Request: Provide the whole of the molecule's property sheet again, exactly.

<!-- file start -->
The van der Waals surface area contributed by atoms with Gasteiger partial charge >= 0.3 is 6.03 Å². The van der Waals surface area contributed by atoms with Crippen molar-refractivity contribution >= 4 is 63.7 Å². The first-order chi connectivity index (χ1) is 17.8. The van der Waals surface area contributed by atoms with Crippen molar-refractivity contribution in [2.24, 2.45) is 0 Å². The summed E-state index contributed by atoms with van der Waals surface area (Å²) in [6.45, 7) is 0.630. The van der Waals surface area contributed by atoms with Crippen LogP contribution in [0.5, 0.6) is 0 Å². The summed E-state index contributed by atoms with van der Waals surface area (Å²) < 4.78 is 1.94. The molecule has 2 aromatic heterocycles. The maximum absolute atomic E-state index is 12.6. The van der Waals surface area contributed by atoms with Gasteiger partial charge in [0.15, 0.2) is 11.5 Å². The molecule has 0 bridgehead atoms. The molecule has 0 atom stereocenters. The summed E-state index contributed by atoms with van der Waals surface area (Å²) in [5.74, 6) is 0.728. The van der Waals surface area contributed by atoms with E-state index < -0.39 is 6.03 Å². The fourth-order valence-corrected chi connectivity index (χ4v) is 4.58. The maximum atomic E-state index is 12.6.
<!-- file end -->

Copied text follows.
The van der Waals surface area contributed by atoms with Gasteiger partial charge >= 0.3 is 6.03 Å². The van der Waals surface area contributed by atoms with Crippen molar-refractivity contribution >= 4 is 63.7 Å². The first-order chi connectivity index (χ1) is 17.8. The van der Waals surface area contributed by atoms with Crippen molar-refractivity contribution in [2.24, 2.45) is 0 Å². The summed E-state index contributed by atoms with van der Waals surface area (Å²) in [6.45, 7) is 0.630. The van der Waals surface area contributed by atoms with Crippen LogP contribution in [0.5, 0.6) is 0 Å². The summed E-state index contributed by atoms with van der Waals surface area (Å²) < 4.78 is 1.94. The molecule has 2 aromatic heterocycles. The maximum absolute atomic E-state index is 12.6. The van der Waals surface area contributed by atoms with Gasteiger partial charge in [0.15, 0.2) is 11.5 Å². The molecule has 0 bridgehead atoms. The molecule has 0 atom stereocenters. The summed E-state index contributed by atoms with van der Waals surface area (Å²) in [5.74, 6) is 0.728. The van der Waals surface area contributed by atoms with E-state index < -0.39 is 6.03 Å². The fourth-order valence-corrected chi connectivity index (χ4v) is 4.58. The maximum atomic E-state index is 12.6.